Environment, Forestry and Fisheries Minister to ask courts to review small-scale fishing rights process in Western Cape

19 February 2021

Environment, Forestry and Fisheries Minister Barbara Creecy is to approach the High Court to review and set aside the process of awarding small-scale fishing rights in the Western Cape.

Based on legal advice, the Minister will seek the review of the entire process of those who originally applied for all Western Cape communities.

Numerous steps will be taken by the Department of Environment, Forestry and Fisheries to minimise the impact of the court application on fishing communities in the province. These include bringing the application as quickly as possible, prioritising the new verification process and conducting it as swiftly as possible. These steps are aimed at shortening the period of impact. Importantly, the court application will request to maintain the current dispensation of providing access to fishing by fishing communities.

The Minister will ask the Court to order that whatever form of access to fish by communities and individual fishers have, will remain in place until the new verification process is completed.

In addition, the Department is exploring ways to improve this interim relief dispensation that will apply during the court application process to ensure better and more equitable access for fishing communities in the Western Cape.

The Minister’s decision to approach the courts follows the verification process for small-scale fishers in the Western Cape following multiple complaints from community members about the fairness and accuracy of the process.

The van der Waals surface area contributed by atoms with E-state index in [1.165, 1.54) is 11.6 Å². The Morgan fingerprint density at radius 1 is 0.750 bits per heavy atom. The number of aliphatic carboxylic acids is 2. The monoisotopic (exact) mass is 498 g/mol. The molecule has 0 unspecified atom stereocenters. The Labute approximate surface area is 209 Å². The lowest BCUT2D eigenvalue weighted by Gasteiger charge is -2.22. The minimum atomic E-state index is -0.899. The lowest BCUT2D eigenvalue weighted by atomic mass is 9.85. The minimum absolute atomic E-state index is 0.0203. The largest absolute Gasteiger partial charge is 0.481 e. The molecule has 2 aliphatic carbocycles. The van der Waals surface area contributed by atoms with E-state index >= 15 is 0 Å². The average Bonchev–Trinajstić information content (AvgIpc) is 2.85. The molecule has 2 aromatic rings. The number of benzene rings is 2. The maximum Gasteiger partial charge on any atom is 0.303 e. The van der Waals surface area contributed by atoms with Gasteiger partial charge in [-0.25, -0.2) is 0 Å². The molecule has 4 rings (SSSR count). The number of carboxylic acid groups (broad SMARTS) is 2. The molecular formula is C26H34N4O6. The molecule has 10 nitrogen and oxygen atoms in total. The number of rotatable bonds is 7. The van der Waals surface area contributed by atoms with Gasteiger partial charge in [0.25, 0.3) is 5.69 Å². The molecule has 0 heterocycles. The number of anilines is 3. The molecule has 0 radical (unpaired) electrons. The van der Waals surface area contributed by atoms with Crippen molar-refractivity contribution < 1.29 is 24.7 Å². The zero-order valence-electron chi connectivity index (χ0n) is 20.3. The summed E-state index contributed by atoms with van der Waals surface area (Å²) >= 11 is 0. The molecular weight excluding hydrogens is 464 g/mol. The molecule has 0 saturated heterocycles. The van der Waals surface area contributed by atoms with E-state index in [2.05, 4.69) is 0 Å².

The internal audit process was launched in 2019, and concluded that the verification process was “wholly inadequate”, and that the “results of these assessments cannot and should not be relied on for any decision making purpose in terms of the Regulations.”

Among the errors identified were problems such as the inaccurate capturing of information and the incorrect adjudication of applications by community panels. There was inconsistent application of criteria between communities, an incorrect and incoherent application and appeals process as well as incomplete and inaccurate data, including lost applications.

Should the court application be successful, originally registered individuals will have an opportunity to submit new information to support their original applications and thus ensure a process that is applied fairly and consistently to all communities.

All Western Cape communities will be affected.

While the Minister understands that there are some communities who have no objection to the outcome of the verification process, these could not be singled out for different treatment given that the problems with the process are widespread that the only available option is to review the process for all communities in the Western Cape.

Approaching the court will cause a delay of at least another year in the granting of rights for some communities. But, the Minister believes that the consequences of not approaching the court are potentially even more disastrous. A new process is the only way to ensure that rights are allocated fairly.


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